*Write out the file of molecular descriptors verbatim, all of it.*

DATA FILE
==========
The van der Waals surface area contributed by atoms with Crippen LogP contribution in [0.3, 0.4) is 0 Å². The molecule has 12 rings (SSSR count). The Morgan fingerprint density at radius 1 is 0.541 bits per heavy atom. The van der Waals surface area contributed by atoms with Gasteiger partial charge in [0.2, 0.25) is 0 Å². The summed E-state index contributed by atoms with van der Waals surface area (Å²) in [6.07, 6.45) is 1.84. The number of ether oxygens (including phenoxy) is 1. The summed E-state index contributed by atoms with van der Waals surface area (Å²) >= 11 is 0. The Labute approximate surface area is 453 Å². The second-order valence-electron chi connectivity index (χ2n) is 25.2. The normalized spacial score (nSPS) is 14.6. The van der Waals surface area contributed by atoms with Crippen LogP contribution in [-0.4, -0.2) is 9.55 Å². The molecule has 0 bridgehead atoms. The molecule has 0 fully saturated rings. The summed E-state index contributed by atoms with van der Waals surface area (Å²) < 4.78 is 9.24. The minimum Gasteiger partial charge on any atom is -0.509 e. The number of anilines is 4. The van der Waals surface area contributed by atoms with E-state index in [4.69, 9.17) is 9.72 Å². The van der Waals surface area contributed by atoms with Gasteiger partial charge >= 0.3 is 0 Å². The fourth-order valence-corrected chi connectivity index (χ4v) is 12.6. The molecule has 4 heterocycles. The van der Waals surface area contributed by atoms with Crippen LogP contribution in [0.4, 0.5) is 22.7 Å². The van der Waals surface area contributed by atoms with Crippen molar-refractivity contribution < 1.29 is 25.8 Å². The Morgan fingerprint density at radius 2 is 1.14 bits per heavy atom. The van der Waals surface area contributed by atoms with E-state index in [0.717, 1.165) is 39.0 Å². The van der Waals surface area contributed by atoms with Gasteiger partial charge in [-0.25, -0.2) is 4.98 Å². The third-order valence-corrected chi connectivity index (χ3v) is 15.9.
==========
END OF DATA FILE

The van der Waals surface area contributed by atoms with Crippen LogP contribution in [0.3, 0.4) is 0 Å². The molecule has 12 rings (SSSR count). The Morgan fingerprint density at radius 1 is 0.541 bits per heavy atom. The van der Waals surface area contributed by atoms with Gasteiger partial charge in [0.2, 0.25) is 0 Å². The summed E-state index contributed by atoms with van der Waals surface area (Å²) in [6.07, 6.45) is 1.84. The number of ether oxygens (including phenoxy) is 1. The summed E-state index contributed by atoms with van der Waals surface area (Å²) >= 11 is 0. The Labute approximate surface area is 453 Å². The second-order valence-electron chi connectivity index (χ2n) is 25.2. The normalized spacial score (nSPS) is 14.6. The van der Waals surface area contributed by atoms with Crippen LogP contribution in [-0.4, -0.2) is 9.55 Å². The molecule has 0 bridgehead atoms. The molecule has 0 fully saturated rings. The summed E-state index contributed by atoms with van der Waals surface area (Å²) < 4.78 is 9.24. The minimum Gasteiger partial charge on any atom is -0.509 e. The number of anilines is 4. The van der Waals surface area contributed by atoms with E-state index in [4.69, 9.17) is 9.72 Å². The van der Waals surface area contributed by atoms with Gasteiger partial charge >= 0.3 is 0 Å². The fourth-order valence-corrected chi connectivity index (χ4v) is 12.6. The molecule has 4 heterocycles. The van der Waals surface area contributed by atoms with Crippen LogP contribution in [0.4, 0.5) is 22.7 Å². The van der Waals surface area contributed by atoms with Crippen molar-refractivity contribution < 1.29 is 25.8 Å². The Morgan fingerprint density at radius 2 is 1.14 bits per heavy atom. The van der Waals surface area contributed by atoms with E-state index in [0.717, 1.165) is 39.0 Å². The van der Waals surface area contributed by atoms with Gasteiger partial charge in [-0.25, -0.2) is 4.98 Å². The third-order valence-corrected chi connectivity index (χ3v) is 15.9.